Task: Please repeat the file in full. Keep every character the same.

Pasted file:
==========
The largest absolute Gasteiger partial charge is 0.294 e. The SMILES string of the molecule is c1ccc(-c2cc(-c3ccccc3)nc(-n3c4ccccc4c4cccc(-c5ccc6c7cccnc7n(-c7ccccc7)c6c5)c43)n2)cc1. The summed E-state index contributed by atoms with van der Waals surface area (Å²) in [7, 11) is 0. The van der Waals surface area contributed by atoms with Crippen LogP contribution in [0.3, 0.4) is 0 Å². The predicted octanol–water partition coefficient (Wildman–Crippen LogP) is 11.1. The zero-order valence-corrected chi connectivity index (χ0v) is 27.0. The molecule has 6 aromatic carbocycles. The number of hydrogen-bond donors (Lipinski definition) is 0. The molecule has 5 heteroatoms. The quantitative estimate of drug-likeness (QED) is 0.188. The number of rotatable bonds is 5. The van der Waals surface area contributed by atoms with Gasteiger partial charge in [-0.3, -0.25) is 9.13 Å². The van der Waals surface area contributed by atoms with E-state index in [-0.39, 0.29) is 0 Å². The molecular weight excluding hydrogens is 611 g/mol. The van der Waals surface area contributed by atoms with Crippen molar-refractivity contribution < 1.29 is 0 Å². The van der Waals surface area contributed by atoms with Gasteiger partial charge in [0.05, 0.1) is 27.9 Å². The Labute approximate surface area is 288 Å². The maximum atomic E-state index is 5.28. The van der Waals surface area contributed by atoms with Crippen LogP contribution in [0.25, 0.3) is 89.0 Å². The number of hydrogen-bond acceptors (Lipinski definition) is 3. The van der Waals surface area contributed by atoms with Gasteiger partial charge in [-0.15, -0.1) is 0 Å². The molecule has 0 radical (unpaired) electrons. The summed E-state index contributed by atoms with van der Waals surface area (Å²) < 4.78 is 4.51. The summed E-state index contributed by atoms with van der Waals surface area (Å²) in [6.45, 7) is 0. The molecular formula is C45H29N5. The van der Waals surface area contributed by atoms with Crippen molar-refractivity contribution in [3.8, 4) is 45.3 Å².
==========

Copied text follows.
The largest absolute Gasteiger partial charge is 0.294 e. The SMILES string of the molecule is c1ccc(-c2cc(-c3ccccc3)nc(-n3c4ccccc4c4cccc(-c5ccc6c7cccnc7n(-c7ccccc7)c6c5)c43)n2)cc1. The summed E-state index contributed by atoms with van der Waals surface area (Å²) in [7, 11) is 0. The van der Waals surface area contributed by atoms with Crippen LogP contribution in [0.3, 0.4) is 0 Å². The predicted octanol–water partition coefficient (Wildman–Crippen LogP) is 11.1. The zero-order valence-corrected chi connectivity index (χ0v) is 27.0. The molecule has 6 aromatic carbocycles. The number of hydrogen-bond donors (Lipinski definition) is 0. The molecule has 5 heteroatoms. The quantitative estimate of drug-likeness (QED) is 0.188. The number of rotatable bonds is 5. The van der Waals surface area contributed by atoms with Gasteiger partial charge in [-0.3, -0.25) is 9.13 Å². The van der Waals surface area contributed by atoms with E-state index in [-0.39, 0.29) is 0 Å². The molecular weight excluding hydrogens is 611 g/mol. The van der Waals surface area contributed by atoms with Crippen molar-refractivity contribution < 1.29 is 0 Å². The van der Waals surface area contributed by atoms with Gasteiger partial charge in [0.05, 0.1) is 27.9 Å². The Labute approximate surface area is 288 Å². The maximum atomic E-state index is 5.28. The van der Waals surface area contributed by atoms with Crippen LogP contribution in [0.25, 0.3) is 89.0 Å². The number of hydrogen-bond acceptors (Lipinski definition) is 3. The van der Waals surface area contributed by atoms with Gasteiger partial charge in [-0.15, -0.1) is 0 Å². The molecule has 0 radical (unpaired) electrons. The summed E-state index contributed by atoms with van der Waals surface area (Å²) < 4.78 is 4.51. The summed E-state index contributed by atoms with van der Waals surface area (Å²) in [6.45, 7) is 0. The molecular formula is C45H29N5. The van der Waals surface area contributed by atoms with Crippen molar-refractivity contribution in [3.8, 4) is 45.3 Å².